“Do you allow me to listen?” he asked.
“Oh, yes; I did not want to disturb you,” said Lidia Ivanovna, gazing tenderly at him; “sit here with us.”
“One has only not to close one’s eyes to shut out the light,” Alexey Alexandrovitch went on.
“Ah, if you knew the happiness we know, feeling His presence ever in our hearts!” said Countess Lidia Ivanovna with a rapturous smile.
“But a man may feel himself unworthy sometimes to rise to that height,” said Stepan Arkadyevitch, conscious of hypocrisy in admitting this religious height, but at the same time unable to bring himself to acknowledge his free-thinking views before a person who, by a single word to Pomorsky, might procure him the coveted appointment.
“That is, you mean that sin keeps him back?” said Lidia Ivanovna. “But that is a false idea. There is no sin for believers, their sin has been atoned for. Pardon,” she added, looking at the footman, who came in again with another letter. She read it and gave a verbal answer: “Tomorrow at the Grand Duchess’s, say.” “For the believer sin is not,” she went on.
“Yes, but faith without works is dead,” said Stepan Arkadyevitch, recalling the phrase from the catechism, and only by his smile clinging to his independence.
“There you have it—from the epistle of St. James,” said Alexey Alexandrovitch, addressing Lidia Ivanovna, with a certain reproachfulness in his tone. It was unmistakably a subject they had discussed more than once before. “What harm has been done by the false interpretation of that passage! Nothing holds men back from belief like that misinterpretation. ’I have not works, so I cannot believe,’ though all the while that is not said. But the very opposite is said.”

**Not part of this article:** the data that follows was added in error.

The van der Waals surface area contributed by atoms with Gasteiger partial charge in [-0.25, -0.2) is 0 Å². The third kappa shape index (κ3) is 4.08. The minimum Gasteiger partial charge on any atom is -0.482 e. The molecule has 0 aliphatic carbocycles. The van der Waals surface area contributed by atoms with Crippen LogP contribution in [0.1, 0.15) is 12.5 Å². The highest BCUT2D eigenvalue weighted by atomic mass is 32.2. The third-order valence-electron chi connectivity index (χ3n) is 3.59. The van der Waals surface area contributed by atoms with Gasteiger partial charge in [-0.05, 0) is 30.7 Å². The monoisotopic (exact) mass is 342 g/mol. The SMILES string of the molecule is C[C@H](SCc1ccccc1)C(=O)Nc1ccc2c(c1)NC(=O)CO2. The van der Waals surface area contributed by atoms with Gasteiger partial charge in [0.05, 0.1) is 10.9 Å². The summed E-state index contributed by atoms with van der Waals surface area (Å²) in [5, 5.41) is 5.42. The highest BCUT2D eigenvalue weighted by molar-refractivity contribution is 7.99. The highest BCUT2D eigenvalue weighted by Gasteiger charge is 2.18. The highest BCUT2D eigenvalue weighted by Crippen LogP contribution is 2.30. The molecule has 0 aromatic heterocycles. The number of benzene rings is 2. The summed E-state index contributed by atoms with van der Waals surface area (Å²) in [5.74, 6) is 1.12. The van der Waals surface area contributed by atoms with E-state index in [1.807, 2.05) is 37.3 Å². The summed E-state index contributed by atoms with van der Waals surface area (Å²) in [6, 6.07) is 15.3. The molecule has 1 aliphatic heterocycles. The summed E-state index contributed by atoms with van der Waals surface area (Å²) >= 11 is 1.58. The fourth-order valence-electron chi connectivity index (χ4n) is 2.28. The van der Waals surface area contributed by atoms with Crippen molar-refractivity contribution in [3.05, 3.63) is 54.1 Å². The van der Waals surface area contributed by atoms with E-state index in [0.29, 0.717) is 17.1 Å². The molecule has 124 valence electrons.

“Striving for God, saving the soul by fasting,” said Countess Lidia Ivanovna, with disgusted contempt, “those are the crude ideas of our monks.... Yet that is nowhere said. It is far simpler and easier,” she added, looking at Oblonsky with the same encouraging smile with which at court she encouraged youthful maids of honor, disconcerted by the new surroundings of the court.
“We are saved by Christ who suffered for us. We are saved by faith,” Alexey Alexandrovitch chimed in, with a glance of approval at her words.
"Vous comprenez l’anglais?" asked Lidia Ivanovna, and receiving a reply in the affirmative, she got up and began looking through a shelf of books.
“I want to read him ‘Safe and Happy,’ or ‘Under the Wing,’” she said, looking inquiringly at Karenin. And finding the book, and sitting down again in her place, she opened it. “It’s very short. In it is described the way by which faith can be reached, and the happiness, above all earthly bliss, with which it fills the soul. The believer cannot be unhappy because he is not alone. But you will see.” She was just settling herself to read when the footman